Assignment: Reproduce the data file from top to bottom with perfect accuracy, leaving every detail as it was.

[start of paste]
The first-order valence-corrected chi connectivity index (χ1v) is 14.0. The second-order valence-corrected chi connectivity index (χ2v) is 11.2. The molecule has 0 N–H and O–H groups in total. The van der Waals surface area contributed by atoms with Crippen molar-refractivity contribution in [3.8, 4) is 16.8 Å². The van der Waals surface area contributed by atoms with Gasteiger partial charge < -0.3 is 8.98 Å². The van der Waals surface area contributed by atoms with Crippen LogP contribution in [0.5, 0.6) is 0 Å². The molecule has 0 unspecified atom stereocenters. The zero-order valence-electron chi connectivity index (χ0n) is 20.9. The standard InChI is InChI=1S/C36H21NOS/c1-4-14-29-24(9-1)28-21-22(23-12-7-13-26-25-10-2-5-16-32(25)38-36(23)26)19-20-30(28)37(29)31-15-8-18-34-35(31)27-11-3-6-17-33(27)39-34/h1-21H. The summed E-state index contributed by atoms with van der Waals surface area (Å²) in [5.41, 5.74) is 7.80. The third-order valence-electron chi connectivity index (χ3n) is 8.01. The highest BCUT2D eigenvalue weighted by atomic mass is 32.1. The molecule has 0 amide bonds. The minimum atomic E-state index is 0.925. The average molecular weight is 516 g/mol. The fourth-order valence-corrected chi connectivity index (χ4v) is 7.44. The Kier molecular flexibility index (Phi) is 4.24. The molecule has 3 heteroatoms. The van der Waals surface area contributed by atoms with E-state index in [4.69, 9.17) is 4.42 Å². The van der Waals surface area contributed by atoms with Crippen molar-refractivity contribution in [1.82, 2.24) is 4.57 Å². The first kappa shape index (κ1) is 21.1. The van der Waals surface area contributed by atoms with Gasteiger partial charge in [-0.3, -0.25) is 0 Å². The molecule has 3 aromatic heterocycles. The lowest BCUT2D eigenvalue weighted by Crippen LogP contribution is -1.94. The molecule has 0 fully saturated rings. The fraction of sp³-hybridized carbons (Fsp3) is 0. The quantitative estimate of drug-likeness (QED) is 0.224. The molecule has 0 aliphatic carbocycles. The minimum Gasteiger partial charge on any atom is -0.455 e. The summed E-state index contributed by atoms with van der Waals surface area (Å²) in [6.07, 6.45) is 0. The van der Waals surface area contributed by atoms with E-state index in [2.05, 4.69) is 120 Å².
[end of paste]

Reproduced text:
The first-order valence-corrected chi connectivity index (χ1v) is 14.0. The second-order valence-corrected chi connectivity index (χ2v) is 11.2. The molecule has 0 N–H and O–H groups in total. The van der Waals surface area contributed by atoms with Crippen molar-refractivity contribution in [3.8, 4) is 16.8 Å². The van der Waals surface area contributed by atoms with Gasteiger partial charge < -0.3 is 8.98 Å². The van der Waals surface area contributed by atoms with Crippen LogP contribution in [0.5, 0.6) is 0 Å². The molecule has 0 unspecified atom stereocenters. The zero-order valence-electron chi connectivity index (χ0n) is 20.9. The standard InChI is InChI=1S/C36H21NOS/c1-4-14-29-24(9-1)28-21-22(23-12-7-13-26-25-10-2-5-16-32(25)38-36(23)26)19-20-30(28)37(29)31-15-8-18-34-35(31)27-11-3-6-17-33(27)39-34/h1-21H. The summed E-state index contributed by atoms with van der Waals surface area (Å²) in [5.41, 5.74) is 7.80. The third-order valence-electron chi connectivity index (χ3n) is 8.01. The highest BCUT2D eigenvalue weighted by atomic mass is 32.1. The molecule has 0 amide bonds. The minimum atomic E-state index is 0.925. The average molecular weight is 516 g/mol. The fourth-order valence-corrected chi connectivity index (χ4v) is 7.44. The Kier molecular flexibility index (Phi) is 4.24. The molecule has 3 heteroatoms. The van der Waals surface area contributed by atoms with E-state index in [4.69, 9.17) is 4.42 Å². The van der Waals surface area contributed by atoms with Crippen molar-refractivity contribution in [1.82, 2.24) is 4.57 Å². The first kappa shape index (κ1) is 21.1. The van der Waals surface area contributed by atoms with Gasteiger partial charge in [-0.3, -0.25) is 0 Å². The molecule has 3 aromatic heterocycles. The lowest BCUT2D eigenvalue weighted by Crippen LogP contribution is -1.94. The molecule has 0 fully saturated rings. The fraction of sp³-hybridized carbons (Fsp3) is 0. The quantitative estimate of drug-likeness (QED) is 0.224. The molecule has 0 aliphatic carbocycles. The minimum Gasteiger partial charge on any atom is -0.455 e. The summed E-state index contributed by atoms with van der Waals surface area (Å²) in [6.07, 6.45) is 0. The van der Waals surface area contributed by atoms with E-state index in [2.05, 4.69) is 120 Å².